Former CIA Director John Brennan reveals in a forthcoming book and interview that there was internal division at the spy agency over the level of confidence in an intelligence assessment that Vladimir Putin directed Russia’s election interference in the U.S. specifically to help Donald Trump.
According to The New York Times, Brennan describes in his memoir and in an unaired interview that two senior CIA officials pushed back in early 2017 against analysts’ assessment that they had a high level of confidence about Putin’s motives.
The officials lobbied Brennan for a medium-level confidence rating for the intelligence.
“They came up and talked to me about it and I listened to them because I wanted to make sure I understood exactly what their concerns were,” Brennan told C-SPAN in an interview yet to be aired. “And I encouraged them to talk to the authors of the assessment and determine if the judgment should stay at high confidence or medium confidence.”
An Intelligence Community Assessment (ICA) released on Jan. 6, 2017, said that the CIA and FBI had a high level of confidence that the Russian government and Putin directed the election activities in order to help Trump by smearing Hillary Clinton. The National Security Agency had a medium-level confidence rating in the intelligence.
While it is widely accepted that the Russian government was behind email hacks of Democrats, some Republicans have cast doubt on the assessment that Putin and the Kremlin meddled in the election specifically to help Trump. They assert that Russia was more interested in sowing chaos in the U.S. political system. They’ve pointed to other intelligence that Russian leaders did not expect Trump to win the election.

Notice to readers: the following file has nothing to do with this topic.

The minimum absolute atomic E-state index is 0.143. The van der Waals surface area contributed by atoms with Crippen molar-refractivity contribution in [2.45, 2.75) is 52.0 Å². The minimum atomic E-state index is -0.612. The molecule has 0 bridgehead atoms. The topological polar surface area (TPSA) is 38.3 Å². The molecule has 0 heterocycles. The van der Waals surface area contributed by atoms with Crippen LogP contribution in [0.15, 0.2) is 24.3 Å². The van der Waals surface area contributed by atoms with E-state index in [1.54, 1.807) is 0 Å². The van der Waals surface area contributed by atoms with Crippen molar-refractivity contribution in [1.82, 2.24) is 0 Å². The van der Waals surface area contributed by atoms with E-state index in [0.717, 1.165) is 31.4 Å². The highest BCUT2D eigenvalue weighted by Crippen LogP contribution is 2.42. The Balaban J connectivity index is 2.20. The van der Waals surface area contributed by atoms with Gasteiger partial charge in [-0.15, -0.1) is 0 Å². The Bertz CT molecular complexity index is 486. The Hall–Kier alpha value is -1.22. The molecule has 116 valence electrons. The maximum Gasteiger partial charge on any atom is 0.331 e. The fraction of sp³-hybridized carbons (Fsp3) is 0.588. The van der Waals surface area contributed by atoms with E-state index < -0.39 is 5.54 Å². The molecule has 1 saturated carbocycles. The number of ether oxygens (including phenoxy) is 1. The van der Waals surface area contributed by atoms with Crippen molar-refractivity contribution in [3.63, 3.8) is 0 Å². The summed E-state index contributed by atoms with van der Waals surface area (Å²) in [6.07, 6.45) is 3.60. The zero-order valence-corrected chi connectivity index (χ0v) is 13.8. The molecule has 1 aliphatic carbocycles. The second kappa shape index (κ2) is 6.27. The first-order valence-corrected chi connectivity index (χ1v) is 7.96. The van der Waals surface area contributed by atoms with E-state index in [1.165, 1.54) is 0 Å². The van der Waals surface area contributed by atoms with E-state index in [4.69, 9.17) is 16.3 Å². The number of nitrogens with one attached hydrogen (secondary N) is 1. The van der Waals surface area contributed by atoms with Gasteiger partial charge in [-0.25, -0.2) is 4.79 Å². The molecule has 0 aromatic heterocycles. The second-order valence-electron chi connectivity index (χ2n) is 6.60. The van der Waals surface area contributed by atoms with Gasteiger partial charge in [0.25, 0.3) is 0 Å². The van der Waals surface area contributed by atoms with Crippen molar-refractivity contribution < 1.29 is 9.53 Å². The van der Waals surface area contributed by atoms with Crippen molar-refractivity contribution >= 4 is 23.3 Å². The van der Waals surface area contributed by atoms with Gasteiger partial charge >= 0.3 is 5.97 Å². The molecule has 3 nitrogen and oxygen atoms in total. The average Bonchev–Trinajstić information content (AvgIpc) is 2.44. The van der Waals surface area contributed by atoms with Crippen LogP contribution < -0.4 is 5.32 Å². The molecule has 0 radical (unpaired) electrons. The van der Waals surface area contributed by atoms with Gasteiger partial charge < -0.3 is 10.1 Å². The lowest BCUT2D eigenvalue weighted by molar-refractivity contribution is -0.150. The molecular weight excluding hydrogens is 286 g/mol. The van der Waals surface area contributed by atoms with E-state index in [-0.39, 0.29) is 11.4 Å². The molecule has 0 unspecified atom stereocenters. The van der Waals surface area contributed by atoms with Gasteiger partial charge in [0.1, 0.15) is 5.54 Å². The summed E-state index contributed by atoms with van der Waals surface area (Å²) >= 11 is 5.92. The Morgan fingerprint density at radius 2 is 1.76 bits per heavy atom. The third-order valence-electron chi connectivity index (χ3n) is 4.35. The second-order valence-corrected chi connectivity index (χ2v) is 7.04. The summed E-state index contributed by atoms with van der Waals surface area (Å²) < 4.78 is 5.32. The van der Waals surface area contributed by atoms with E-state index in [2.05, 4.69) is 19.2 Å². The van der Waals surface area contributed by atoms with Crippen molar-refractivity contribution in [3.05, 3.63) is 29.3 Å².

Brennan downplayed the internal dispute and also denied altering the CIA’s assessment, as some Republicans and Trump allies have suggested.
“I didn’t change a single analytic judgment in that intelligence community assessment,” he said in the C-SPAN interview, according to the Times. Brennan asserted that the CIA ultimately adopted the analysts’ assessment of Putin’s motives, rather than the opposing view supported by the two CIA officials.
Brennan’s remarks are the first time he’s publicly acknowledged that there was some disagreement within the CIA about the intelligence on Russia’s election interference.
The Senate Intelligence Committee issued a report in April that accepted the ICA’s findings regarding Putin’s motives. Republicans on the House Intelligence Committee released a report in April 2018 said there was insufficient evidence to determine that Putin specifically sought to help Trump.
U.S. Attorney John Durham, who is investigating several aspects of the intelligence-gathering effort against Trump and his associates, interviewed Brennan in August.
Brennan said through a spokesman at the time that Durham told him he is not a target of the investigation.
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